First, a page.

The Iteration Cycle

Aug 28, 2023


The Iteration Cycle

I have not failed. I’ve just found 10,000 ways that won’t work.


Nobody—no matter how smart or talented they are—gets it right the first time.

For proof, consider any artistic masterpiece. Beneath the finished surface of the Mona Lisa, you’ll find layer upon layer of draft sketches, false starts, and major alterations. The ceiling of the Sistine Chapel is covered with hundreds of millions of very small brushstrokes, each of which brought the resulting masterpiece one step closer to completion. It took Michelangelo millions of hammer strokes to turn a crude block of marble into the David.

The Iteration Cycle is a process you can use to make anything better over time. There’s nothing wasteful about the inevitable changes and revisions that these artists made to their creations: every iteration brought the project one step closer to completion.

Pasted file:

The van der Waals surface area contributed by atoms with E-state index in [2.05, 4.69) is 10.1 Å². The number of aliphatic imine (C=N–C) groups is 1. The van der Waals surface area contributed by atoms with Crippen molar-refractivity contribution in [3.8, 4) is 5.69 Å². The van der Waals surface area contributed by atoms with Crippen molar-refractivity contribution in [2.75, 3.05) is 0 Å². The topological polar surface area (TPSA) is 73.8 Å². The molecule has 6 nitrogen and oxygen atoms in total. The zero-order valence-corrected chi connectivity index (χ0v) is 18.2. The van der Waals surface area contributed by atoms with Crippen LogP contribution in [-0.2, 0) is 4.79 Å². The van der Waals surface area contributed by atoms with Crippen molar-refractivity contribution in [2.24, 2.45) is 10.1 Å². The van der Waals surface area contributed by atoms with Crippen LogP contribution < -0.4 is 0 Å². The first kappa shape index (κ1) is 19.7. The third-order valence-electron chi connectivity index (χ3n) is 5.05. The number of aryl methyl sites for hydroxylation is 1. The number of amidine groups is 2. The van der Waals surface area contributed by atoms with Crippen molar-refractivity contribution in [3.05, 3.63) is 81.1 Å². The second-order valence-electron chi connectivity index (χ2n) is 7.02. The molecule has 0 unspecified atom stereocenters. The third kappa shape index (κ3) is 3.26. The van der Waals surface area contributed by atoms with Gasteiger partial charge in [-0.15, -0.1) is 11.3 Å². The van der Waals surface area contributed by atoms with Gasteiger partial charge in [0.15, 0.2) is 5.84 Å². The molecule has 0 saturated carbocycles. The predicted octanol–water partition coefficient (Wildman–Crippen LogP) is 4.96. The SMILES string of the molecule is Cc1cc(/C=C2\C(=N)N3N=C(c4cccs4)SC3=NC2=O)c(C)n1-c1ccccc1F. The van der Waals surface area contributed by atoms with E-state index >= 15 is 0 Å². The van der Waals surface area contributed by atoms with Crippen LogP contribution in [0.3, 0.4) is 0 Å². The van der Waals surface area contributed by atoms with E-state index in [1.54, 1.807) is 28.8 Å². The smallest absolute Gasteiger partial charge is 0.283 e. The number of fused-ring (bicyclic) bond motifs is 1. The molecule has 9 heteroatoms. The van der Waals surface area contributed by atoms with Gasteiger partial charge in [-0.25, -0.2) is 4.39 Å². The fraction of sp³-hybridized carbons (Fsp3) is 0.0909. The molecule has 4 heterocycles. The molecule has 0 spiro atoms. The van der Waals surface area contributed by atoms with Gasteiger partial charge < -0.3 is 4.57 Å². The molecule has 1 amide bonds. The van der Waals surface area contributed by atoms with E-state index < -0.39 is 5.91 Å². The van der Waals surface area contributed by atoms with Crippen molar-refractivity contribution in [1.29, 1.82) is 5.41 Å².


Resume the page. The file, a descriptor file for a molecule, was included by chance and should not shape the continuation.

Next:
Iteration has six major steps, which I call the WIGWAM method:

1. Watch—What’s happening? What’s working and what’s not?

2. Ideate—What could you improve? What are your options?

3. Guess—Based on what you’ve learned so far, which of your ideas

do you think will make the biggest impact?

4. Which?—Decide which change to make.

5. Act—Actually make the change.

6. Measure—What happened? Was the change positive or negative?

Should you keep the change, or go back to how things were before this iteration?

Iteration is a cycle—once you measure the results of the change and decide whether or not to keep it, you go back to the beginning to observe what’s happening, and the cycle repeats.

For best results, clearly define what you’re trying to accomplish with each iteration. Are you trying to make the offering more attractive or appealing? Are you trying to add a new feature people will value? Are you trying to make the offering cost less without detracting from its value?

The more clearly you can define what you’re after, the easier it’ll be to understand the Feedback you’re receiving and the more value you’ll extract from each Iteration Cycle.